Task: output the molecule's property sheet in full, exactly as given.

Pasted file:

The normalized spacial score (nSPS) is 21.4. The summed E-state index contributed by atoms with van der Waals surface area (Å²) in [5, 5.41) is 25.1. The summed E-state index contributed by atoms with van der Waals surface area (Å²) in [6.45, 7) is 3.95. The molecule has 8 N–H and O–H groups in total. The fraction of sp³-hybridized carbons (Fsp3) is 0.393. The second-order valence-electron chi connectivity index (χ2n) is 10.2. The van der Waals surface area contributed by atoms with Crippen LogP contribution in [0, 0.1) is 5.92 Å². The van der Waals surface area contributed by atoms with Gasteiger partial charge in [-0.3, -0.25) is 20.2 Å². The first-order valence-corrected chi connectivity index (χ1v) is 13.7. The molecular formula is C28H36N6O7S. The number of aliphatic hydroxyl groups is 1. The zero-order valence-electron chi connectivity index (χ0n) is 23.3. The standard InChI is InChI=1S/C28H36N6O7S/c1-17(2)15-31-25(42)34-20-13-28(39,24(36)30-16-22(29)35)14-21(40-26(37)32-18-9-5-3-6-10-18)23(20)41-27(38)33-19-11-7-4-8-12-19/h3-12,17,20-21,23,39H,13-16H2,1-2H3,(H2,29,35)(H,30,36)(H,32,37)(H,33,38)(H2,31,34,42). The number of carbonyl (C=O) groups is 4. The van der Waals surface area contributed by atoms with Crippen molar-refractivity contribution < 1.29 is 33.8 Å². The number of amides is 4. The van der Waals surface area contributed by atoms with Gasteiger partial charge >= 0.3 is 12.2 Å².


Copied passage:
The normalized spacial score (nSPS) is 21.4. The summed E-state index contributed by atoms with van der Waals surface area (Å²) in [5, 5.41) is 25.1. The summed E-state index contributed by atoms with van der Waals surface area (Å²) in [6.45, 7) is 3.95. The molecule has 8 N–H and O–H groups in total. The fraction of sp³-hybridized carbons (Fsp3) is 0.393. The second-order valence-electron chi connectivity index (χ2n) is 10.2. The van der Waals surface area contributed by atoms with Crippen LogP contribution in [0, 0.1) is 5.92 Å². The van der Waals surface area contributed by atoms with Gasteiger partial charge in [-0.3, -0.25) is 20.2 Å². The first-order valence-corrected chi connectivity index (χ1v) is 13.7. The molecular formula is C28H36N6O7S. The number of aliphatic hydroxyl groups is 1. The zero-order valence-electron chi connectivity index (χ0n) is 23.3. The standard InChI is InChI=1S/C28H36N6O7S/c1-17(2)15-31-25(42)34-20-13-28(39,24(36)30-16-22(29)35)14-21(40-26(37)32-18-9-5-3-6-10-18)23(20)41-27(38)33-19-11-7-4-8-12-19/h3-12,17,20-21,23,39H,13-16H2,1-2H3,(H2,29,35)(H,30,36)(H,32,37)(H,33,38)(H2,31,34,42). The number of carbonyl (C=O) groups is 4. The van der Waals surface area contributed by atoms with Crippen molar-refractivity contribution < 1.29 is 33.8 Å². The number of amides is 4. The van der Waals surface area contributed by atoms with Gasteiger partial charge >= 0.3 is 12.2 Å².